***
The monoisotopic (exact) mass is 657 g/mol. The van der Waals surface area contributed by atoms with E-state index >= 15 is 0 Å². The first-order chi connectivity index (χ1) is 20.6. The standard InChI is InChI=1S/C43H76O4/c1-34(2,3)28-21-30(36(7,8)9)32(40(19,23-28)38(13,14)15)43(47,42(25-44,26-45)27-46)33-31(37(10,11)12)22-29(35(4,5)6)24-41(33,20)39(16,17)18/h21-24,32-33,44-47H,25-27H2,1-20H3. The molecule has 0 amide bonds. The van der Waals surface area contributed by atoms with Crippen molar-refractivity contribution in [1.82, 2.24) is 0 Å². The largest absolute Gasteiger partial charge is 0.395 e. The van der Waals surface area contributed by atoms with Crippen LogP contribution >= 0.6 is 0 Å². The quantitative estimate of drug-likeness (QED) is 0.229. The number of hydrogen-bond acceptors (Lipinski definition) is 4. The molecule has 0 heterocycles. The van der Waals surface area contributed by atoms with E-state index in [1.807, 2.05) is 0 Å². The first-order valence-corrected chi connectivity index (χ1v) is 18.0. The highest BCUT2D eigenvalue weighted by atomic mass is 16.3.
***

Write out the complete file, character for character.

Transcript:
The monoisotopic (exact) mass is 657 g/mol. The van der Waals surface area contributed by atoms with E-state index >= 15 is 0 Å². The first-order chi connectivity index (χ1) is 20.6. The standard InChI is InChI=1S/C43H76O4/c1-34(2,3)28-21-30(36(7,8)9)32(40(19,23-28)38(13,14)15)43(47,42(25-44,26-45)27-46)33-31(37(10,11)12)22-29(35(4,5)6)24-41(33,20)39(16,17)18/h21-24,32-33,44-47H,25-27H2,1-20H3. The molecule has 0 amide bonds. The van der Waals surface area contributed by atoms with Crippen molar-refractivity contribution in [1.82, 2.24) is 0 Å². The largest absolute Gasteiger partial charge is 0.395 e. The van der Waals surface area contributed by atoms with Crippen LogP contribution >= 0.6 is 0 Å². The quantitative estimate of drug-likeness (QED) is 0.229. The number of hydrogen-bond acceptors (Lipinski definition) is 4. The molecule has 0 heterocycles. The van der Waals surface area contributed by atoms with E-state index in [1.807, 2.05) is 0 Å². The first-order valence-corrected chi connectivity index (χ1v) is 18.0. The highest BCUT2D eigenvalue weighted by atomic mass is 16.3.